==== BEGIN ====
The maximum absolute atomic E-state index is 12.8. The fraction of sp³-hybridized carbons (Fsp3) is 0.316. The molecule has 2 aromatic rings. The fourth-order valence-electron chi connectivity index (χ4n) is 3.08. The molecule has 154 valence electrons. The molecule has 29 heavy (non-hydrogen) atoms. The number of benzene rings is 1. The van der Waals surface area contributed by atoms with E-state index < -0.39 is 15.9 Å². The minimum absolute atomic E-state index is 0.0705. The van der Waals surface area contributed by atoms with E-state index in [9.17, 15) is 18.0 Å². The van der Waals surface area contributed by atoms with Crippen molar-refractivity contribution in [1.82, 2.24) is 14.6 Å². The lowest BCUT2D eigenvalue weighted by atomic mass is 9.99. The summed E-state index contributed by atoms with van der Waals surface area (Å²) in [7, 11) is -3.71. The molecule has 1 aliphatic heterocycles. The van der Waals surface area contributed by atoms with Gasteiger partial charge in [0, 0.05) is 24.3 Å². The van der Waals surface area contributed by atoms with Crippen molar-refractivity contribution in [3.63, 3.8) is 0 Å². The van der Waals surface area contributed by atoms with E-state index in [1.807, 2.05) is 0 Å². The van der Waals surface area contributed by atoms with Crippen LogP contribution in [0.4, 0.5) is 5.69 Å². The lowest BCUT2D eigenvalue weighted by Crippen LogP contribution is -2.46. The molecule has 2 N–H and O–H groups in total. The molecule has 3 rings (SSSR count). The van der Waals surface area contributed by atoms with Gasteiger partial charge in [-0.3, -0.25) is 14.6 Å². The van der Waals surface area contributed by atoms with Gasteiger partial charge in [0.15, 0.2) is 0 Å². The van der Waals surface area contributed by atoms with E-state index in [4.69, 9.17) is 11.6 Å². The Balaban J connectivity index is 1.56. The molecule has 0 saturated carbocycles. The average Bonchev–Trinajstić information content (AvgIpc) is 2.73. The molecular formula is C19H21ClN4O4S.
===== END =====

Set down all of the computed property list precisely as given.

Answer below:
The maximum absolute atomic E-state index is 12.8. The fraction of sp³-hybridized carbons (Fsp3) is 0.316. The molecule has 2 aromatic rings. The fourth-order valence-electron chi connectivity index (χ4n) is 3.08. The molecule has 154 valence electrons. The molecule has 29 heavy (non-hydrogen) atoms. The number of benzene rings is 1. The van der Waals surface area contributed by atoms with E-state index < -0.39 is 15.9 Å². The minimum absolute atomic E-state index is 0.0705. The van der Waals surface area contributed by atoms with E-state index in [9.17, 15) is 18.0 Å². The van der Waals surface area contributed by atoms with Crippen molar-refractivity contribution in [1.82, 2.24) is 14.6 Å². The lowest BCUT2D eigenvalue weighted by atomic mass is 9.99. The summed E-state index contributed by atoms with van der Waals surface area (Å²) in [7, 11) is -3.71. The molecule has 1 aliphatic heterocycles. The van der Waals surface area contributed by atoms with Gasteiger partial charge in [0, 0.05) is 24.3 Å². The van der Waals surface area contributed by atoms with Crippen molar-refractivity contribution in [3.63, 3.8) is 0 Å². The van der Waals surface area contributed by atoms with E-state index in [1.807, 2.05) is 0 Å². The van der Waals surface area contributed by atoms with Crippen LogP contribution in [0.4, 0.5) is 5.69 Å². The lowest BCUT2D eigenvalue weighted by Crippen LogP contribution is -2.46. The molecule has 2 N–H and O–H groups in total. The molecule has 3 rings (SSSR count). The van der Waals surface area contributed by atoms with Gasteiger partial charge in [-0.3, -0.25) is 14.6 Å². The van der Waals surface area contributed by atoms with Gasteiger partial charge in [0.15, 0.2) is 0 Å². The van der Waals surface area contributed by atoms with E-state index in [4.69, 9.17) is 11.6 Å². The Balaban J connectivity index is 1.56. The molecule has 0 saturated carbocycles. The average Bonchev–Trinajstić information content (AvgIpc) is 2.73. The molecular formula is C19H21ClN4O4S.